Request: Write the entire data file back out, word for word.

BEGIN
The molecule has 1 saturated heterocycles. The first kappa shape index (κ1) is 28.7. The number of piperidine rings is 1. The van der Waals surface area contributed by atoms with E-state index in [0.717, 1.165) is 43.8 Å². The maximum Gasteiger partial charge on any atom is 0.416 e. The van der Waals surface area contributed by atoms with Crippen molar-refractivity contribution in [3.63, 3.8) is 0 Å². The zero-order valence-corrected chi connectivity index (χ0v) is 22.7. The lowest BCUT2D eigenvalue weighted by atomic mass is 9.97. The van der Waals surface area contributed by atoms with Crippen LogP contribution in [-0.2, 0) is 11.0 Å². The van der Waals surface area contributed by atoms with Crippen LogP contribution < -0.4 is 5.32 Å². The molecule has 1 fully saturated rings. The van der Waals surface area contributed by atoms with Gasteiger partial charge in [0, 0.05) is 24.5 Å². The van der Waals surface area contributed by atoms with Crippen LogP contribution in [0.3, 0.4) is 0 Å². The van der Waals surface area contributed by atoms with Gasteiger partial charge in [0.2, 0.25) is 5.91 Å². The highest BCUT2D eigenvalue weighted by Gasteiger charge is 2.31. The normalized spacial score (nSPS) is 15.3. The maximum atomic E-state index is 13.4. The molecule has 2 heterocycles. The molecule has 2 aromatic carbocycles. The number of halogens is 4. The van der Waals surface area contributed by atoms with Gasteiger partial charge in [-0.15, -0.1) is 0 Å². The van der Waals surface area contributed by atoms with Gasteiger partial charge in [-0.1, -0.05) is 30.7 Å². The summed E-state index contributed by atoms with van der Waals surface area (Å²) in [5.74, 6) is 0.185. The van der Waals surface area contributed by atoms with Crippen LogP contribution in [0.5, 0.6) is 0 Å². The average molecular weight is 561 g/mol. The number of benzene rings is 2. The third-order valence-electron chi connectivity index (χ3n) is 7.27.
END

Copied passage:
The molecule has 1 saturated heterocycles. The first kappa shape index (κ1) is 28.7. The number of piperidine rings is 1. The van der Waals surface area contributed by atoms with E-state index in [0.717, 1.165) is 43.8 Å². The maximum Gasteiger partial charge on any atom is 0.416 e. The van der Waals surface area contributed by atoms with Crippen molar-refractivity contribution in [3.63, 3.8) is 0 Å². The zero-order valence-corrected chi connectivity index (χ0v) is 22.7. The lowest BCUT2D eigenvalue weighted by atomic mass is 9.97. The van der Waals surface area contributed by atoms with Crippen LogP contribution in [-0.2, 0) is 11.0 Å². The van der Waals surface area contributed by atoms with Crippen LogP contribution < -0.4 is 5.32 Å². The molecule has 1 fully saturated rings. The van der Waals surface area contributed by atoms with Gasteiger partial charge in [0, 0.05) is 24.5 Å². The van der Waals surface area contributed by atoms with Crippen LogP contribution in [0.3, 0.4) is 0 Å². The van der Waals surface area contributed by atoms with Gasteiger partial charge in [0.2, 0.25) is 5.91 Å². The highest BCUT2D eigenvalue weighted by Gasteiger charge is 2.31. The normalized spacial score (nSPS) is 15.3. The maximum atomic E-state index is 13.4. The molecule has 2 heterocycles. The molecule has 2 aromatic carbocycles. The number of halogens is 4. The van der Waals surface area contributed by atoms with Gasteiger partial charge in [-0.15, -0.1) is 0 Å². The van der Waals surface area contributed by atoms with Gasteiger partial charge in [-0.1, -0.05) is 30.7 Å². The summed E-state index contributed by atoms with van der Waals surface area (Å²) in [5.74, 6) is 0.185. The van der Waals surface area contributed by atoms with Crippen LogP contribution in [0.5, 0.6) is 0 Å². The average molecular weight is 561 g/mol. The number of benzene rings is 2. The third-order valence-electron chi connectivity index (χ3n) is 7.27.